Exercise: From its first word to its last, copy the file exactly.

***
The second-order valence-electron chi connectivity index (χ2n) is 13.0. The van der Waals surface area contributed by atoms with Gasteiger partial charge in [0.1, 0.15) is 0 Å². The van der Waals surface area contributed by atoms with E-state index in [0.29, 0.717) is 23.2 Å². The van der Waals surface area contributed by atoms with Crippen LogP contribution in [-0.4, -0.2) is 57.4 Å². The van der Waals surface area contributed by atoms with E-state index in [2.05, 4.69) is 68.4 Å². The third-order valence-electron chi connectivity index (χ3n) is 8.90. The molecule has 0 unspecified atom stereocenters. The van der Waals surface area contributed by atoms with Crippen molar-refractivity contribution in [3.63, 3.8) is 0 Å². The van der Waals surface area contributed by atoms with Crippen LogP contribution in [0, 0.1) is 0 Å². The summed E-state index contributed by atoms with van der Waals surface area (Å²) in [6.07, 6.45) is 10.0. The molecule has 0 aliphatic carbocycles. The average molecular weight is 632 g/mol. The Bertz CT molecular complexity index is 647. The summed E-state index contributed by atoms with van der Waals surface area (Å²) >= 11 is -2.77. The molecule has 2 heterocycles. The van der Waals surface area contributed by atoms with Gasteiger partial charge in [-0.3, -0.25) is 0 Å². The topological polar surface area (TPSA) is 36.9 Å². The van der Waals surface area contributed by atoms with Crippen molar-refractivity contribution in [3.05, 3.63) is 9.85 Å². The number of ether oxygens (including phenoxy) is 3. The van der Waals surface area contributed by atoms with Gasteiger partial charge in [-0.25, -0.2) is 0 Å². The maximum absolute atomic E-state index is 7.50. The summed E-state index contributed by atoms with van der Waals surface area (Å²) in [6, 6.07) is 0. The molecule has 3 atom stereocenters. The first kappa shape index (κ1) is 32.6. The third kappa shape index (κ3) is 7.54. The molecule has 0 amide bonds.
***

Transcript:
The second-order valence-electron chi connectivity index (χ2n) is 13.0. The van der Waals surface area contributed by atoms with Gasteiger partial charge in [0.1, 0.15) is 0 Å². The van der Waals surface area contributed by atoms with E-state index in [0.29, 0.717) is 23.2 Å². The van der Waals surface area contributed by atoms with Crippen LogP contribution in [-0.4, -0.2) is 57.4 Å². The van der Waals surface area contributed by atoms with E-state index in [2.05, 4.69) is 68.4 Å². The third-order valence-electron chi connectivity index (χ3n) is 8.90. The molecule has 0 unspecified atom stereocenters. The van der Waals surface area contributed by atoms with Crippen molar-refractivity contribution in [3.63, 3.8) is 0 Å². The van der Waals surface area contributed by atoms with Crippen LogP contribution in [0, 0.1) is 0 Å². The summed E-state index contributed by atoms with van der Waals surface area (Å²) in [6.07, 6.45) is 10.0. The molecule has 0 aliphatic carbocycles. The average molecular weight is 632 g/mol. The Bertz CT molecular complexity index is 647. The summed E-state index contributed by atoms with van der Waals surface area (Å²) >= 11 is -2.77. The molecule has 2 heterocycles. The van der Waals surface area contributed by atoms with Gasteiger partial charge in [-0.3, -0.25) is 0 Å². The topological polar surface area (TPSA) is 36.9 Å². The van der Waals surface area contributed by atoms with Crippen molar-refractivity contribution in [3.05, 3.63) is 9.85 Å². The number of ether oxygens (including phenoxy) is 3. The van der Waals surface area contributed by atoms with Gasteiger partial charge in [-0.25, -0.2) is 0 Å². The maximum absolute atomic E-state index is 7.50. The summed E-state index contributed by atoms with van der Waals surface area (Å²) in [6, 6.07) is 0. The molecule has 3 atom stereocenters. The first kappa shape index (κ1) is 32.6. The third kappa shape index (κ3) is 7.54. The molecule has 0 amide bonds.